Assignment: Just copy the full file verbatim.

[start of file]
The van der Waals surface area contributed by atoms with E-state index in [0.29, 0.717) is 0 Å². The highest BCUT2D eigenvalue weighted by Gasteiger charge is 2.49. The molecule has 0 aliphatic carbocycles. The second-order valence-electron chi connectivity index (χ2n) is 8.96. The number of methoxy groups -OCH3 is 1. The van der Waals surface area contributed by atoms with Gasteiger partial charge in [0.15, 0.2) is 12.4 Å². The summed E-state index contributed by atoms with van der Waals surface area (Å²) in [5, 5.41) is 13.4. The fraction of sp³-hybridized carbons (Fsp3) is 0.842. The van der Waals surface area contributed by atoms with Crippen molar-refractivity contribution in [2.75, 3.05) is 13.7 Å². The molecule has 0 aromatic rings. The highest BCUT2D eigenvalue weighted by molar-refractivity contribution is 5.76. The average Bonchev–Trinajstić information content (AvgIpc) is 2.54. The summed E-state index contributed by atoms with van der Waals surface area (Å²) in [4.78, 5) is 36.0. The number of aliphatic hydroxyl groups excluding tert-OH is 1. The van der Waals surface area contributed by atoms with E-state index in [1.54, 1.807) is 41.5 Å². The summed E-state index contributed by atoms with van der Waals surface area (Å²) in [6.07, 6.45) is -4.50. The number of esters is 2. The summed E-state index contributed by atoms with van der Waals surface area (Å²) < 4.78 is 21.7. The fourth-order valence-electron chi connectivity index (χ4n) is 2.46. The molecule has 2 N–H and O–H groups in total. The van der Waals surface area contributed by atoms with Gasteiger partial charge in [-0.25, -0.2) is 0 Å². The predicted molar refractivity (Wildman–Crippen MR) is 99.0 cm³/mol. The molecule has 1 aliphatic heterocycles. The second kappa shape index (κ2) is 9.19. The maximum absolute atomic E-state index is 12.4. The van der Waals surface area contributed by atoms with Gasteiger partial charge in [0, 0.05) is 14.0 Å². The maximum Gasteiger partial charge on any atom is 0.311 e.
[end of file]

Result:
The van der Waals surface area contributed by atoms with E-state index in [0.29, 0.717) is 0 Å². The highest BCUT2D eigenvalue weighted by Gasteiger charge is 2.49. The molecule has 0 aliphatic carbocycles. The second-order valence-electron chi connectivity index (χ2n) is 8.96. The number of methoxy groups -OCH3 is 1. The van der Waals surface area contributed by atoms with Gasteiger partial charge in [0.15, 0.2) is 12.4 Å². The summed E-state index contributed by atoms with van der Waals surface area (Å²) in [5, 5.41) is 13.4. The fraction of sp³-hybridized carbons (Fsp3) is 0.842. The van der Waals surface area contributed by atoms with Crippen molar-refractivity contribution in [2.75, 3.05) is 13.7 Å². The molecule has 0 aromatic rings. The highest BCUT2D eigenvalue weighted by molar-refractivity contribution is 5.76. The average Bonchev–Trinajstić information content (AvgIpc) is 2.54. The summed E-state index contributed by atoms with van der Waals surface area (Å²) in [4.78, 5) is 36.0. The number of aliphatic hydroxyl groups excluding tert-OH is 1. The van der Waals surface area contributed by atoms with E-state index in [1.54, 1.807) is 41.5 Å². The summed E-state index contributed by atoms with van der Waals surface area (Å²) in [6.07, 6.45) is -4.50. The number of esters is 2. The summed E-state index contributed by atoms with van der Waals surface area (Å²) < 4.78 is 21.7. The fourth-order valence-electron chi connectivity index (χ4n) is 2.46. The molecule has 2 N–H and O–H groups in total. The van der Waals surface area contributed by atoms with Gasteiger partial charge in [-0.25, -0.2) is 0 Å². The predicted molar refractivity (Wildman–Crippen MR) is 99.0 cm³/mol. The molecule has 1 aliphatic heterocycles. The second kappa shape index (κ2) is 9.19. The maximum absolute atomic E-state index is 12.4. The van der Waals surface area contributed by atoms with Gasteiger partial charge in [0, 0.05) is 14.0 Å². The maximum Gasteiger partial charge on any atom is 0.311 e.